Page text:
Finding the right information quickly is an imperative function for all organizations, yet 75% of AIIM respondents said this is a challenge for them at work. One main cause is the overwhelming amount of costly legacy information systems and technologies that are difficult to modernize or connect to one another to make useful. Sound familiar?
Are you planning to modernize your information management strategy with machine learning? You're not alone. According to AIIM research, 51% of organizations plan to spend “more” or “a lot more” in the next 18-24 months on their efforts to leverage analytics and machine learning. This task can be frustrating to tackle, and for this, we have a solution for you.
Making an ECM implementation successful requires planning and attention to detail. The best way to create the right solution is to identify organizational goals and priorities. Learn how to manage a successful implementation in our free guide.
The rapid increase of "Big Content" in the digital age has culminated an array of costly legacy information systems and technologies that store and manage content but with no way to modernize or connect to each other. This begs the question: How do you strategically modernize to move forward and also work – efficiently – in your multiple systems? How do you realize your ROI?
Carefully think through the pros and cons of your approach to content migration.
Yes, I know "ECM" is supposed to be passé now. Per Merriam-Webster, the three definitions of passé are: past one's time outmoded behind the times Now I would be among the first -- and have been saying so for the past three years -- to say that the "ECM" term is in need of a makeover. Witness the work we have been doing re Intelligent Information Management. My main concern is that I don't think the "ECM" term does justice to all of the incredible things people are doing with content and information. But that DOES NOT mean that content management capabilities are irrelevant; in fact they are more important than ever, albeit in new and changing forms. In the midst of all of the "ECM is dead" conversations, I recently participated in a very refreshing and passionate panel at one of the #IBMContent2017 summits. The two end user organizations on the panel took great objection to the "ECM is dead" conversation and insisted that rather than being dead, content management is more important than ever to their organizations -- and in fact, content management is a core enabling set of capabilities to everything they do and in their efforts to drive digital transformation in their organizations. These two organizations have been doing ECM at massive scale for a LONG time -- 3 decades -- and shared some important lessons about how their content management capabilities and requirements have changed over time, the lessons learned along the way - warts and all, and how they are continuing to morph their capabilities in the era of analytics. I was so impressed with their passion that I asked them whether they would be willing to recreate the conversation we had on a webinar so that it could be shared with a broader audience. And so that's what we're doing on August 9 at 2 pm eastern. Here are some of the topics we'll cover... How can you use a shared services approach to expand and evolve your initial content management investment? How do you “sell” – and deliver – content capabilities to the “business”? What does it mean when content management capabilities become mission critical – i.e., content systems can never go down? How do content management challenges change when the scale is massive – millions or billions of documents? How have the content and information management skills needed to support your operation changed over time? What comes next? How are you using analytics to push your content management investment to the next level? Join us at 2 pm on August 9. I can guarantee the conversation will be fun and energizing. You can register HERE or by clicking on the image below.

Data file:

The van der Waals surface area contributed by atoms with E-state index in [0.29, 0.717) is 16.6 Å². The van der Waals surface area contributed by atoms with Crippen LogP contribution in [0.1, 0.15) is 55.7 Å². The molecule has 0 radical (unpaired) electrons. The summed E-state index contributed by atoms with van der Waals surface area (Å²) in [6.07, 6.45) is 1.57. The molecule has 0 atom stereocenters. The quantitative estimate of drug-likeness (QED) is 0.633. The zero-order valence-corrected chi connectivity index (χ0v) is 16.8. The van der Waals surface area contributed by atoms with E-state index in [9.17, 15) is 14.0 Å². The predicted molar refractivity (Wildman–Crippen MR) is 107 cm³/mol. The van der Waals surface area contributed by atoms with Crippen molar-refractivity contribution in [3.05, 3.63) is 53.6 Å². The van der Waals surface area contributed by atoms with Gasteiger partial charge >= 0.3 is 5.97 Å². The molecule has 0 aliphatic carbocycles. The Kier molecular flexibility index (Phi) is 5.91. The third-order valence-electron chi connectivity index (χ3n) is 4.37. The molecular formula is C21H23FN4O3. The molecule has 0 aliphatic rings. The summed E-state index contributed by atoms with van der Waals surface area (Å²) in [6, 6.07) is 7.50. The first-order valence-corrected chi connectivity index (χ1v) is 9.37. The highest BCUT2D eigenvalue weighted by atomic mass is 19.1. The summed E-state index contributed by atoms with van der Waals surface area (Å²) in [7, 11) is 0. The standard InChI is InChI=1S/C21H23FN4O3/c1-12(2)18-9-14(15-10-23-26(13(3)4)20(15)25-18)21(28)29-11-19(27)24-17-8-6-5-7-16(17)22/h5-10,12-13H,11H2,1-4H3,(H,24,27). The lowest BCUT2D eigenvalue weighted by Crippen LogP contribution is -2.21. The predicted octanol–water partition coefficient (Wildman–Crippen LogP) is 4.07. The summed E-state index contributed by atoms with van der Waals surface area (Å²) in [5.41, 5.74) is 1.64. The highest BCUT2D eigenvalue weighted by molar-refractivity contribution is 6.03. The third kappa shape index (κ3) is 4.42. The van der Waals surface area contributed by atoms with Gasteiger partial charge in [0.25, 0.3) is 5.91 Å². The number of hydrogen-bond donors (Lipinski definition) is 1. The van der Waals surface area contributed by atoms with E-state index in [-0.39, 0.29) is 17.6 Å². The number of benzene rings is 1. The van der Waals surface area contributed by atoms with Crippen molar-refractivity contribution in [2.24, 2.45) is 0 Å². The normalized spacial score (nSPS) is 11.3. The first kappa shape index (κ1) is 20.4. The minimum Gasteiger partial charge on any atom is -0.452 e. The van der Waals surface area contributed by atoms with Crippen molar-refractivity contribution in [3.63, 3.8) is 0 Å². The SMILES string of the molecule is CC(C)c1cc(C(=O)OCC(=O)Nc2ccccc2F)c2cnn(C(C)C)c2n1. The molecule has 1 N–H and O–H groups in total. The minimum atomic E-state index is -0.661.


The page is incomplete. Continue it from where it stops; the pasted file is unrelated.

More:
Your legacy Enterprise Content Management (ECM) system has been a reliable part of your organization for years. It was cutting edge when it was implemented. But how do you know when it’s no longer flexible enough to help your business meet its vision and strategic goals?